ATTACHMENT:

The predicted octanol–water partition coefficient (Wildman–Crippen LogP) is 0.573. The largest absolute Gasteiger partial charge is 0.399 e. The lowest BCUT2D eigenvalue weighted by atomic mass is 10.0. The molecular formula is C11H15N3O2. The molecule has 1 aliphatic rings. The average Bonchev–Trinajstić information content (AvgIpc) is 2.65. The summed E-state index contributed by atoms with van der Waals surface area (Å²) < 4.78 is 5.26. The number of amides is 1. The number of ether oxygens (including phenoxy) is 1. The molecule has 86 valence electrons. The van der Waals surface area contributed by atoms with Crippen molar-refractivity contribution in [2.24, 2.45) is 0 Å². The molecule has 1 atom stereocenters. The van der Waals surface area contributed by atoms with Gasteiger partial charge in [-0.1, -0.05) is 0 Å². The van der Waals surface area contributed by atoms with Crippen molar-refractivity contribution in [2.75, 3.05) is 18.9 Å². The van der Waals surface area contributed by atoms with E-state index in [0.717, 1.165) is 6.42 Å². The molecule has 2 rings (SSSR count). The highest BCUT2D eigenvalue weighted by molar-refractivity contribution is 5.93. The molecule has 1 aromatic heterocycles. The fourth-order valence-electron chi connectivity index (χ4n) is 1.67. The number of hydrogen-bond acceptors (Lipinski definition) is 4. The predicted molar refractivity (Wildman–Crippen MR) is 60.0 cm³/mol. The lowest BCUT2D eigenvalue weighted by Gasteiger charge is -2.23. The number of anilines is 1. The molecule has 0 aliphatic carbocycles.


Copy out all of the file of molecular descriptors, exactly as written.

The predicted octanol–water partition coefficient (Wildman–Crippen LogP) is 0.573. The largest absolute Gasteiger partial charge is 0.399 e. The lowest BCUT2D eigenvalue weighted by atomic mass is 10.0. The molecular formula is C11H15N3O2. The molecule has 1 aliphatic rings. The average Bonchev–Trinajstić information content (AvgIpc) is 2.65. The summed E-state index contributed by atoms with van der Waals surface area (Å²) < 4.78 is 5.26. The number of amides is 1. The number of ether oxygens (including phenoxy) is 1. The molecule has 86 valence electrons. The van der Waals surface area contributed by atoms with Crippen molar-refractivity contribution in [2.24, 2.45) is 0 Å². The molecule has 1 atom stereocenters. The van der Waals surface area contributed by atoms with Gasteiger partial charge in [-0.1, -0.05) is 0 Å². The van der Waals surface area contributed by atoms with Crippen molar-refractivity contribution in [2.75, 3.05) is 18.9 Å². The van der Waals surface area contributed by atoms with E-state index in [0.717, 1.165) is 6.42 Å². The molecule has 2 rings (SSSR count). The highest BCUT2D eigenvalue weighted by molar-refractivity contribution is 5.93. The molecule has 1 aromatic heterocycles. The fourth-order valence-electron chi connectivity index (χ4n) is 1.67. The number of hydrogen-bond acceptors (Lipinski definition) is 4. The predicted molar refractivity (Wildman–Crippen MR) is 60.0 cm³/mol. The lowest BCUT2D eigenvalue weighted by Gasteiger charge is -2.23. The number of anilines is 1. The molecule has 0 aliphatic carbocycles.